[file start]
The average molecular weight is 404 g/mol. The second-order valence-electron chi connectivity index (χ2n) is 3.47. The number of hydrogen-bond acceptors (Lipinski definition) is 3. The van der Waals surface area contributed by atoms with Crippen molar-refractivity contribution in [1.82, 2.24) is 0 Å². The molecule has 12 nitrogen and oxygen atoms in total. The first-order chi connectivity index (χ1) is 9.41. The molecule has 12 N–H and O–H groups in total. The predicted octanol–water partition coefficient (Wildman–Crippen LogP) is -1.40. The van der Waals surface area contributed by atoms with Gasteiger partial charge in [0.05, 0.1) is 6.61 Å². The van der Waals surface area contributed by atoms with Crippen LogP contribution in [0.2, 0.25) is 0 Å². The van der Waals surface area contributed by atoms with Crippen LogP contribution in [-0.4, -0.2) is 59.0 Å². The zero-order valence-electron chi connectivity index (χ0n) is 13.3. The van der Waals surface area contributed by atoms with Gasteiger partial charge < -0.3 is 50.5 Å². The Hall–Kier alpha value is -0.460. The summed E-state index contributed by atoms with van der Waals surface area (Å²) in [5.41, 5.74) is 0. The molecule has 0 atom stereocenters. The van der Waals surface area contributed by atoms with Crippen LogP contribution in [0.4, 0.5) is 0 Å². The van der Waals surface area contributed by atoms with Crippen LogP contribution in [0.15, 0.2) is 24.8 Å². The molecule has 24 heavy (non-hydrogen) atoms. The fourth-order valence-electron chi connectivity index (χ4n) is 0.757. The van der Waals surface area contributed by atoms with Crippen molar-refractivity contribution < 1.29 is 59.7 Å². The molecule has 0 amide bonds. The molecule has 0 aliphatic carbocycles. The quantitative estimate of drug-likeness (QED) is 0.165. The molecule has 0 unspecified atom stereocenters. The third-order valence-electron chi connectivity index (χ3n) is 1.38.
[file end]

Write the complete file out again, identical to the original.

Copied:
The average molecular weight is 404 g/mol. The second-order valence-electron chi connectivity index (χ2n) is 3.47. The number of hydrogen-bond acceptors (Lipinski definition) is 3. The van der Waals surface area contributed by atoms with Crippen molar-refractivity contribution in [1.82, 2.24) is 0 Å². The molecule has 12 nitrogen and oxygen atoms in total. The first-order chi connectivity index (χ1) is 9.41. The molecule has 12 N–H and O–H groups in total. The predicted octanol–water partition coefficient (Wildman–Crippen LogP) is -1.40. The van der Waals surface area contributed by atoms with Gasteiger partial charge in [0.05, 0.1) is 6.61 Å². The van der Waals surface area contributed by atoms with Crippen LogP contribution in [0.2, 0.25) is 0 Å². The van der Waals surface area contributed by atoms with Crippen LogP contribution in [-0.4, -0.2) is 59.0 Å². The zero-order valence-electron chi connectivity index (χ0n) is 13.3. The van der Waals surface area contributed by atoms with Gasteiger partial charge < -0.3 is 50.5 Å². The Hall–Kier alpha value is -0.460. The summed E-state index contributed by atoms with van der Waals surface area (Å²) in [5.41, 5.74) is 0. The molecule has 0 atom stereocenters. The van der Waals surface area contributed by atoms with Crippen LogP contribution in [0.4, 0.5) is 0 Å². The van der Waals surface area contributed by atoms with Crippen LogP contribution in [0.15, 0.2) is 24.8 Å². The molecule has 24 heavy (non-hydrogen) atoms. The fourth-order valence-electron chi connectivity index (χ4n) is 0.757. The van der Waals surface area contributed by atoms with Crippen molar-refractivity contribution < 1.29 is 59.7 Å². The molecule has 0 amide bonds. The molecule has 0 aliphatic carbocycles. The quantitative estimate of drug-likeness (QED) is 0.165. The molecule has 0 unspecified atom stereocenters. The third-order valence-electron chi connectivity index (χ3n) is 1.38.